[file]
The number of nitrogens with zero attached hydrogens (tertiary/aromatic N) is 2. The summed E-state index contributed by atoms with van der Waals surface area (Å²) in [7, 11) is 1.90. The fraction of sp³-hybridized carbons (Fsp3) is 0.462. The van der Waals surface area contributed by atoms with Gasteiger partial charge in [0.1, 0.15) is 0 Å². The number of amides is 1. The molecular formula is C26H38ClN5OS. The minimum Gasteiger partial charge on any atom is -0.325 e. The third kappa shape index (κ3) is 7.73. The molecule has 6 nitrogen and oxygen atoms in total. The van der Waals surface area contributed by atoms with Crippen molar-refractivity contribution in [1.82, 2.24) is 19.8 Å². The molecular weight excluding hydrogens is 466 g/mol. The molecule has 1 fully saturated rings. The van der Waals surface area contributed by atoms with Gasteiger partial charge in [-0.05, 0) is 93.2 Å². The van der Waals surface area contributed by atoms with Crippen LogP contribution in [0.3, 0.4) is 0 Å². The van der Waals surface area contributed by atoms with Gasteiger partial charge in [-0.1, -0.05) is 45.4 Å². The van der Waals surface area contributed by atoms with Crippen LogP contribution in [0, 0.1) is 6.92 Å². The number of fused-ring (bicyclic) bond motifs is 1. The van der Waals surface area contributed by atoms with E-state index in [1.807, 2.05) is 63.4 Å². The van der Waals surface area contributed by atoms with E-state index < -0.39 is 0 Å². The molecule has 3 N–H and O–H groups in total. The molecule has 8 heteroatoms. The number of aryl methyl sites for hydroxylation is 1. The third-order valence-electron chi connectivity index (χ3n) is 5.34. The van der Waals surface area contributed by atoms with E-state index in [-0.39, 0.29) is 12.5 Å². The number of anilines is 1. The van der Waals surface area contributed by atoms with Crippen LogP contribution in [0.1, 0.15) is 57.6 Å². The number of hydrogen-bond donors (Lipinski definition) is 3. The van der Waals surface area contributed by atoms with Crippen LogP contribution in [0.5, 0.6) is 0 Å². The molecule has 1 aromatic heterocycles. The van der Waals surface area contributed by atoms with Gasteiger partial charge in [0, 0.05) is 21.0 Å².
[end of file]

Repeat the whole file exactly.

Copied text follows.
The number of nitrogens with zero attached hydrogens (tertiary/aromatic N) is 2. The summed E-state index contributed by atoms with van der Waals surface area (Å²) in [7, 11) is 1.90. The fraction of sp³-hybridized carbons (Fsp3) is 0.462. The van der Waals surface area contributed by atoms with Gasteiger partial charge in [0.1, 0.15) is 0 Å². The number of amides is 1. The molecular formula is C26H38ClN5OS. The minimum Gasteiger partial charge on any atom is -0.325 e. The third kappa shape index (κ3) is 7.73. The molecule has 6 nitrogen and oxygen atoms in total. The van der Waals surface area contributed by atoms with Crippen molar-refractivity contribution in [1.82, 2.24) is 19.8 Å². The molecular weight excluding hydrogens is 466 g/mol. The molecule has 1 fully saturated rings. The van der Waals surface area contributed by atoms with Gasteiger partial charge in [-0.05, 0) is 93.2 Å². The van der Waals surface area contributed by atoms with Crippen LogP contribution in [0.3, 0.4) is 0 Å². The van der Waals surface area contributed by atoms with Gasteiger partial charge in [-0.1, -0.05) is 45.4 Å². The van der Waals surface area contributed by atoms with Crippen LogP contribution in [0, 0.1) is 6.92 Å². The number of fused-ring (bicyclic) bond motifs is 1. The van der Waals surface area contributed by atoms with E-state index in [1.807, 2.05) is 63.4 Å². The van der Waals surface area contributed by atoms with E-state index < -0.39 is 0 Å². The molecule has 3 N–H and O–H groups in total. The molecule has 8 heteroatoms. The number of aryl methyl sites for hydroxylation is 1. The third-order valence-electron chi connectivity index (χ3n) is 5.34. The van der Waals surface area contributed by atoms with E-state index in [-0.39, 0.29) is 12.5 Å². The number of anilines is 1. The van der Waals surface area contributed by atoms with Crippen LogP contribution in [0.1, 0.15) is 57.6 Å². The number of hydrogen-bond donors (Lipinski definition) is 3. The van der Waals surface area contributed by atoms with Crippen LogP contribution in [0.5, 0.6) is 0 Å². The molecule has 1 aromatic heterocycles. The van der Waals surface area contributed by atoms with Gasteiger partial charge in [0, 0.05) is 21.0 Å².